Would the models be fair, even if they were politic? Fraser believes "Universal Breadwinner" would condemn women to an unequal competition with men in the workplace, given their greater distractions at home, while "Caregiver Parity" would let them stay home but deny them respect equal to men's. She wants an "Integration" model whose purpose is "to induce men to become more like women are now," that is, to balance paid and carework with neither taking precedence.

But why should men become like women? Fraser claims that men "free-ride" on women's labor in the home. Some do, but men could equally claim that some women free-ride on them on the job, by taking more time off to deal with family concerns. It would be no more fair to men to make them give up the primacy of their careers than it would be fair to women to make them all work full-time as if they had no families. The best family policy treats the sexes as somewhat alike. Require women on welfare to work, but less than men typically do, in deference to their larger family responsibilities.

Male political thinking largely ignored women but served their interests in most ways. In western societies built on those ideals, most women can raise their families in security and, if they choose, enter the world of careers alongside men with something like equal opportunity. Most women can get enough income from working and the government to dispense with husbands entirely. That women should have such powers and claims is entirely proper in male terms.

But in Fraser's version, feminist thinking does not serve the interests of men. It denies the value of their commitment to tasks outside the home, which is typically greater than women's. It leaves them nothing distinctive to do other than impregnate women. Even more than welfare itself, Fraser's article suggests how far women have given up on men in this society.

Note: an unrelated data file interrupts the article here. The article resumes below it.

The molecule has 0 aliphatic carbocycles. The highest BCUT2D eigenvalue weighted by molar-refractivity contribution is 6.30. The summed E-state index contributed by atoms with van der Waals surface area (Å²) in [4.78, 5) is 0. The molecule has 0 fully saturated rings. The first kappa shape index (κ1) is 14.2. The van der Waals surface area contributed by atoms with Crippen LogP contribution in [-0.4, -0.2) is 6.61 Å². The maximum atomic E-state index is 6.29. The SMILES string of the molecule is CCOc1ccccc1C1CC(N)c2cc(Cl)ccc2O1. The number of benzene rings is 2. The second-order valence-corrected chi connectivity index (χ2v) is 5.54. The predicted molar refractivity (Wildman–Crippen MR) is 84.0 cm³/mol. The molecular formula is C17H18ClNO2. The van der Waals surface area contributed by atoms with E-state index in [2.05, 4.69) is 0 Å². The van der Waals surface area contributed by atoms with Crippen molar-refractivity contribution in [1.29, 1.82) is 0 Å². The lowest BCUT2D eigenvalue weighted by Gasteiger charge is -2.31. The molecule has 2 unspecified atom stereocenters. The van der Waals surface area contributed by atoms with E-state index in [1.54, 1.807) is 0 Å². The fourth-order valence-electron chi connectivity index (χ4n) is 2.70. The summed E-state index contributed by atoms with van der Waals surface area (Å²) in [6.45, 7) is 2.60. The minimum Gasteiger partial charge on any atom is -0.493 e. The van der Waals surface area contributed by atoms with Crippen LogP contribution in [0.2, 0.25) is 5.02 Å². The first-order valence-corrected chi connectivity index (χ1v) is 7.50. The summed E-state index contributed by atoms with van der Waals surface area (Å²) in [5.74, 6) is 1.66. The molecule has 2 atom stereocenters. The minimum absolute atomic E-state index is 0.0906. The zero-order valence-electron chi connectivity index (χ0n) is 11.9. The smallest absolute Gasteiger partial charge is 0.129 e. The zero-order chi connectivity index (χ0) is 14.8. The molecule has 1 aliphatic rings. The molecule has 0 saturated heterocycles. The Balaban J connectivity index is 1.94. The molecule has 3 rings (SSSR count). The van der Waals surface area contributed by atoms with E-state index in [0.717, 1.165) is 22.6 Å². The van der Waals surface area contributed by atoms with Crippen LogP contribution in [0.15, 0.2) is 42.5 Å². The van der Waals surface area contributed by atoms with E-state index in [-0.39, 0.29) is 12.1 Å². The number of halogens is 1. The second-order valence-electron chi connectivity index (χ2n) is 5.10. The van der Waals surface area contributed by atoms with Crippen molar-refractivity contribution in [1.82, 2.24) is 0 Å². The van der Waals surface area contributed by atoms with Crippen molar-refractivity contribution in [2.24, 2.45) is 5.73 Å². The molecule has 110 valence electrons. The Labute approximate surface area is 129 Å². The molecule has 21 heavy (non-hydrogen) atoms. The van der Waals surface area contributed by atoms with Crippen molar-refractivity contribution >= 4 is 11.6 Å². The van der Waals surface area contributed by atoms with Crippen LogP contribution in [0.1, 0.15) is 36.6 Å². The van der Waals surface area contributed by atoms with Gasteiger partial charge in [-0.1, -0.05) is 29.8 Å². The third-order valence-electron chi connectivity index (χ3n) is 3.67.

Lawrence Mead

Visiting Professor of Public Policy, Kennedy School of Government, Harvard University

Click here to return to the Boston Review Forum, Reinventing the Welfare State.

Nancy Fraser replies:

Lawrence Mead believes that the current welfare system is more than fair to women and that women free-ride on men as much as men free-ride on women. He misses the central point of the feminist critique: virtually all of men's work is recognized and compensated in wages and social insurance benefits; much of women's work, in contrast, is not. Mead also claims that my "Integration" model would be unfair to men because it would deprive them of any distinctively masculine activities "other than impregnat[ing] women." In fact, my approach would increase men's options -- by giving them the freedom to reject or reinvent masculinity. I am delighted that Frances Piven shares my vision of a just, humane, feminist welfare state. I in turn share her concern about formulating a strategy that can help us get from here to there. A strategy focused exclusively on defending AFDC in its present form is unlikely to succeed today, in my view, given the intense scapegoating of "welfare mothers." The strategy I prefer is aimed at breaking down the "us" versus "them" mentality that currently stigmatizes and isolates the poor. That is in part why my article redescribed the welfare crisis as a crisis that jeopardizes the well-being of all working people. I prefer to stress that virtually every woman is at risk of becoming a single mother, and virtually every wage-earner is at risk of unemployment. So we all need new postindustrial social protections. In this climate, it may prove more strategic to think big than to think small.
Click here to return to the Boston Review Forum, Reinventing the Welfare State.

On Haiti

To the editors: